Gov. Tim Walz said a new report last week that scrutinized the state Education Department for its lack of oversight of Feeding Our Future, the nonprofit at the center of a massive FBI fraud investigation, is a "fair critique."

But, he added, the state agency has improved oversight measures to prevent fraud, and he defended state employees for their work during a crisis.

"We can always do better. Again, context matters; it was a challenging time for everybody," Walz said of 2020 when the pandemic shuttered schools and organizations were rushing to get food to children in need. "We certainly take responsibility for that."

The Office of the Legislative Auditor, a nonpartisan office that audits state government, released its 120-page special report last week, criticizing the Education Department's inadequate oversight of Feeding Our Future, which "created opportunities for fraud," and said it failed to act on warning signs in the meal programs.

When asked Monday about the report at a news conference on other subjects, Walz thanked the Legislative Auditor's Office for the report and the Legislature for adding new tools for the Education Department, including hiring an inspector general to investigate fraud allegations.

The U.S. Department of Agriculture reimburses schools, nonprofits and day cares for feeding low-income children after school and during the summer. The programs are administered in Minnesota by the Education Department, which enforces federal rules.

Legislative Auditor Judy Randall told a bipartisan group of lawmakers last week that the Education Department and other state agencies don't have a regulatory mindset; instead, employees are focused on helping organizations with technical assistance in submitting federal reimbursements.

An FBI agent testified in the recent trial that the FBI opened its investigation after Education Department employees reported concerns, but Randall said her office saw no documentation of that, and instead, the FBI contacted the department in February 2021 before the department and FBI met two months later.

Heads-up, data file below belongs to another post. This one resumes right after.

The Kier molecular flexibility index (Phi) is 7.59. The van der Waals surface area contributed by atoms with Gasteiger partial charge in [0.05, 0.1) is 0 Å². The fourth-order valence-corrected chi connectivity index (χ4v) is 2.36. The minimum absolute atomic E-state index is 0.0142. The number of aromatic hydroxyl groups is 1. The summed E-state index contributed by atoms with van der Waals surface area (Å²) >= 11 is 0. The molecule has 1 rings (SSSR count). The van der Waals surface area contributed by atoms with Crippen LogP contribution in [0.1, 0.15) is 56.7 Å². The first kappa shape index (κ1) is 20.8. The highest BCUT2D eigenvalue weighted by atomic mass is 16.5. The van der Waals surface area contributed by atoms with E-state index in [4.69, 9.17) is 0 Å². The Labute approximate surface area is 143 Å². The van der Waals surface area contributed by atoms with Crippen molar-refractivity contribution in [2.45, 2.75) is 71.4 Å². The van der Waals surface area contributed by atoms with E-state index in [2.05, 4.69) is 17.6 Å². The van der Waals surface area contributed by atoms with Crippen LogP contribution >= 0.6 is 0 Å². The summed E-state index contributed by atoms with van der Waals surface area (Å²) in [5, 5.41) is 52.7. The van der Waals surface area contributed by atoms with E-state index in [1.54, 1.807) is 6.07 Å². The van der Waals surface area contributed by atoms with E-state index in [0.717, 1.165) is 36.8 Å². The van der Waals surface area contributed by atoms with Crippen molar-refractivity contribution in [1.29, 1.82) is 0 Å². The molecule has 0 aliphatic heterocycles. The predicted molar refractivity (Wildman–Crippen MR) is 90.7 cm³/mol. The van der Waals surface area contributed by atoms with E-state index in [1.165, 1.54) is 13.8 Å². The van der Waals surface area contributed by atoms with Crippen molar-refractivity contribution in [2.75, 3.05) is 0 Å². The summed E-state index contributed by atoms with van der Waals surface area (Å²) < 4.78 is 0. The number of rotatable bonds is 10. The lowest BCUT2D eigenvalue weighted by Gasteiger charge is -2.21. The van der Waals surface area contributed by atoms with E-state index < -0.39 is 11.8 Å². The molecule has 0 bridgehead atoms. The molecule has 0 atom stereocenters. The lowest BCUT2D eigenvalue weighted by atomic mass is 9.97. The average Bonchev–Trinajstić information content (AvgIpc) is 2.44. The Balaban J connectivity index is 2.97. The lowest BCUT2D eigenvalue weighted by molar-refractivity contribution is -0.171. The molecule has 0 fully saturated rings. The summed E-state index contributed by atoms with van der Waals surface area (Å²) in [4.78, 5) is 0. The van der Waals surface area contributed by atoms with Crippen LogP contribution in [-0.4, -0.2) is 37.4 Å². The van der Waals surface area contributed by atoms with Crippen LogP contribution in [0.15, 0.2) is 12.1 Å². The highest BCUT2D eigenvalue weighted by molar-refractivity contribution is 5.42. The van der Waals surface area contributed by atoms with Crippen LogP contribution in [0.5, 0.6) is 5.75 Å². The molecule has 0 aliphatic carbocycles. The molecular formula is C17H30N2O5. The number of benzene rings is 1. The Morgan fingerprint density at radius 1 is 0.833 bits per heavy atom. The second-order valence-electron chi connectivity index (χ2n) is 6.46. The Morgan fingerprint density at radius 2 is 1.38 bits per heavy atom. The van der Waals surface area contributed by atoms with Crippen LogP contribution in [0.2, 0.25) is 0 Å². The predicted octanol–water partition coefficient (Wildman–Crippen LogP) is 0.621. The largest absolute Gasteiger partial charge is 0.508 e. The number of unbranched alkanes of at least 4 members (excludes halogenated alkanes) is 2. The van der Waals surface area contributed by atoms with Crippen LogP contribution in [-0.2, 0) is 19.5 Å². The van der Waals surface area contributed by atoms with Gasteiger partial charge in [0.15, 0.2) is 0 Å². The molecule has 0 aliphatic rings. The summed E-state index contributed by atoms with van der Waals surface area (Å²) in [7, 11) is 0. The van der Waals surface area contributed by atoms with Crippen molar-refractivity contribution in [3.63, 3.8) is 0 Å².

State Republicans said the report "vindicated" them for criticizing the Education Department in 2022 for not stopping the alleged fraud sooner, holding hearings that year, soon after the FBI investigation became public. Last week, Republican leaders blasted Walz for not holding agencies accountable and asked if Education Department employees will be disciplined.

When asked about that on Monday, Walz said: "This wasn't malfeasance."

"There's not a single state employee that was implicated in doing anything that was illegal. They simply didn't do as much due diligence as they should've," Walz said, noting that the agency has a new commissioner, Willie Jett, who started in 2023.

In 2022, Education Commissioner Heather Mueller defended the agency's diligence in detecting possible fraud and reporting it quickly to federal authorities since the state agency didn't have investigative authority at the time. Republicans running for election that year called on her to resign. She later left the agency as part of Walz administration changes.

Earlier this month, a jury convicted five of seven defendants in the first case to go to trial. Those seven were among 70 people charged in an overall $250 million fraud scheme of the meal programs. Of the 70 people, 18 have pleaded guilty, one died and one fled the country. Other trials are scheduled for later this year.

The defendants were accused of submitting phony invoices and rosters of made-up children's names to collect millions of dollars in federal funding, spending it on luxury cars, homes and trips.

"I'm grateful to our legal system, that there's folks going for lengthy prison sentences, as they should, for stealing money from children at a time of a global pandemic," Walz said. "These are folks that took advantage of the system."

Star Tribune staff writer Rochelle Olson contributed to this story.